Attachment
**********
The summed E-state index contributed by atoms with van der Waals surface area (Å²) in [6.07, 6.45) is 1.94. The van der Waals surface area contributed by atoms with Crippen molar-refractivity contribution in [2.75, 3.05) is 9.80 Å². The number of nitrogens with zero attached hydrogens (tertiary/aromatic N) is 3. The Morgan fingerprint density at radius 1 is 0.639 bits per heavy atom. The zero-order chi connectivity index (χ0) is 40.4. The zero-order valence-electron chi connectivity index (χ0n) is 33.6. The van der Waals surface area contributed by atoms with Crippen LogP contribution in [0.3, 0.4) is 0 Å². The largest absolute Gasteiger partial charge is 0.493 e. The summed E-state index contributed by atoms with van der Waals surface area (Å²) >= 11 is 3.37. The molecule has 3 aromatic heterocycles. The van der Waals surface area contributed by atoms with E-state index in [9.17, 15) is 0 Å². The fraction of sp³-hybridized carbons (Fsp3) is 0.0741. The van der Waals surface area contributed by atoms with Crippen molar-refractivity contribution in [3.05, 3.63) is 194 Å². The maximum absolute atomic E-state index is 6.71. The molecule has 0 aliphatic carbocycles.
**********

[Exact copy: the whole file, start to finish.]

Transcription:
The summed E-state index contributed by atoms with van der Waals surface area (Å²) in [6.07, 6.45) is 1.94. The van der Waals surface area contributed by atoms with Crippen molar-refractivity contribution in [2.75, 3.05) is 9.80 Å². The number of nitrogens with zero attached hydrogens (tertiary/aromatic N) is 3. The Morgan fingerprint density at radius 1 is 0.639 bits per heavy atom. The zero-order chi connectivity index (χ0) is 40.4. The zero-order valence-electron chi connectivity index (χ0n) is 33.6. The van der Waals surface area contributed by atoms with Crippen LogP contribution in [0.3, 0.4) is 0 Å². The largest absolute Gasteiger partial charge is 0.493 e. The summed E-state index contributed by atoms with van der Waals surface area (Å²) >= 11 is 3.37. The molecule has 3 aromatic heterocycles. The van der Waals surface area contributed by atoms with E-state index in [9.17, 15) is 0 Å². The fraction of sp³-hybridized carbons (Fsp3) is 0.0741. The van der Waals surface area contributed by atoms with Crippen molar-refractivity contribution in [3.05, 3.63) is 194 Å². The maximum absolute atomic E-state index is 6.71. The molecule has 0 aliphatic carbocycles.